Last week, our friends at Social Security Works captured an impromptu and rather frank interview with Alan Simpson, co-chair of the National Commission on Fiscal Responsibility and Reform and former Senator of Wyoming. Of Simpson's statements, here's one of the most striking: "We're trying to take care of the lesser people in society...."
It is an appalling sentiment -- that any one person would have less value than another. Yet, I cannot help but wonder who are the "lesser people" Simpson was referring to? Was it his intention to refer to those less well-off? Perhaps Simpson meant those living in poverty? Or those living near poverty? As dreadful as it sounds, Simpson's comment offers an important learning opportunity for decision makers, including those members of the Fiscal Commission.
Put simply, there are far more Americans who are less well-off than we acknowledge. The federal poverty level, the underpinning of the majority of our nation's social programs and the benchmark by which we establish the country's poverty rates, is woefully outdated. A simple calculation of food costs times three is what determines who is counted as poor and who is not. And it is this measure or some derivative of it, that stands between accessing critical public supports or not.
Consider data that illustrates what it costs to retire and compare it to the federal poverty level. The Elder Economic Security Standard™ Index (Elder Index) captures the cost of basic needs in retirement, including housing, health care, transportation, food and miscellaneous essentials. On average, a single elder who rents needs a little over $20,200 each year, according to the Elder Index. The federal poverty measure is just $10,830 - almost half of what it really costs to live in retirement.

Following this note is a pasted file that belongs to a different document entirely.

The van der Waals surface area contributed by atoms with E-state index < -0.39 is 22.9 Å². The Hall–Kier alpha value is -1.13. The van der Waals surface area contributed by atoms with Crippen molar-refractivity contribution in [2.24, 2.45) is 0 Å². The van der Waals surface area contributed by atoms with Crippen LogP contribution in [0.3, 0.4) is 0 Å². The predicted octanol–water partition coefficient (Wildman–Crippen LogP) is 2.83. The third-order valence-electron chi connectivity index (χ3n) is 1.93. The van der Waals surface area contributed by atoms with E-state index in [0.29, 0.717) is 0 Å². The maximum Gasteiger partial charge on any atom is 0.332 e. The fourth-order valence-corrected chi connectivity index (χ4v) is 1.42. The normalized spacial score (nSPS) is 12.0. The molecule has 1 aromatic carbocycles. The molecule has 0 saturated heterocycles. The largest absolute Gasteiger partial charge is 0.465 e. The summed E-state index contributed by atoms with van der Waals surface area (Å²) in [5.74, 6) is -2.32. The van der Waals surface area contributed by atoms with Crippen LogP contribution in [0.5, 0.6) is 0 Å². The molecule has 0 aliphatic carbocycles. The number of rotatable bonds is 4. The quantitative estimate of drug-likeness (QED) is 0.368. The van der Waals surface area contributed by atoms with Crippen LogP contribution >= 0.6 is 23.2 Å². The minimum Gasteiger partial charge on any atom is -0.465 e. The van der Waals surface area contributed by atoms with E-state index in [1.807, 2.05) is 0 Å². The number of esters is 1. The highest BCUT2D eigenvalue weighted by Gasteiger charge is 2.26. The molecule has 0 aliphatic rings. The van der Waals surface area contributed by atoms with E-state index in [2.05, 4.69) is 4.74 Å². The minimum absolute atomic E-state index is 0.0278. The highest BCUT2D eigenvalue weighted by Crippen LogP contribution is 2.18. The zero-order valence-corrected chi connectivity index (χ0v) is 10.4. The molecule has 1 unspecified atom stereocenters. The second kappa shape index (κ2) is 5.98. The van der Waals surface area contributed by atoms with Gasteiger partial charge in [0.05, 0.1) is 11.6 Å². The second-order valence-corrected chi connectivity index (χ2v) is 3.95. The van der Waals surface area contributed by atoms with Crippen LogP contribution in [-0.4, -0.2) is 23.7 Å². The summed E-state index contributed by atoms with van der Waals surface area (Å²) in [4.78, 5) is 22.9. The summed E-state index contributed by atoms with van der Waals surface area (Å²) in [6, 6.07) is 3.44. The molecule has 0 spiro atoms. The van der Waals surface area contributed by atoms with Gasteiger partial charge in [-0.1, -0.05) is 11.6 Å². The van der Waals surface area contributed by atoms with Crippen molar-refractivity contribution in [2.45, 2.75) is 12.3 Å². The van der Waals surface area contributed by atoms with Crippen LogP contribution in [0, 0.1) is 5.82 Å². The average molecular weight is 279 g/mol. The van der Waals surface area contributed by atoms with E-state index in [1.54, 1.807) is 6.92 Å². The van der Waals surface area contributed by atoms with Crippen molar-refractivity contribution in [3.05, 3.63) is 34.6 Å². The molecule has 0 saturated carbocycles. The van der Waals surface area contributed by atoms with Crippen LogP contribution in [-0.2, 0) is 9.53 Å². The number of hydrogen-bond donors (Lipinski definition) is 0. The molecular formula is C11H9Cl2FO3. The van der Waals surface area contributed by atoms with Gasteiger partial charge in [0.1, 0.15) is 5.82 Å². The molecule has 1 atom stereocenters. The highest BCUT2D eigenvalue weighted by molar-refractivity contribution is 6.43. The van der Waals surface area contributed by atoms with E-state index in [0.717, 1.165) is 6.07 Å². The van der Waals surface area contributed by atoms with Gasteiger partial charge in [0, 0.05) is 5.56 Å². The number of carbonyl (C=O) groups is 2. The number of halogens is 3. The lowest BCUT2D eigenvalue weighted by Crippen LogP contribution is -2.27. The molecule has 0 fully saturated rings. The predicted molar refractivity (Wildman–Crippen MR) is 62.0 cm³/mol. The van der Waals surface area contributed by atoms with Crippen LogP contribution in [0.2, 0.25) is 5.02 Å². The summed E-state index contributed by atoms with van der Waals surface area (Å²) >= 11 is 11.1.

The measures that drive our policymaking -- at the federal, state and local levels -- fail to capture the true cost of living, and thus fail to capture the true number of those who cannot afford to meet basic needs. It is incumbent on the Fiscal Commission to consider how its decisions regarding the nation's debt will impact not only the 39.1 million living in what we call "poverty" -- but the millions more who remain uncounted.
On its face, Simpson's statement about the "lesser people" is distasteful, yet sheds light on an issue too often ignored. As the Fiscal Commission decides how to balance the nation's budget, whether through changes to Social Security or Medicare benefits or crucial discretionary programs, it should be sure to take care of the less well-off. And by less well-off I mean both the millions who live in poverty (as we measure it) and those millions who struggle day-to-day with neither acknowledgment nor assistance.
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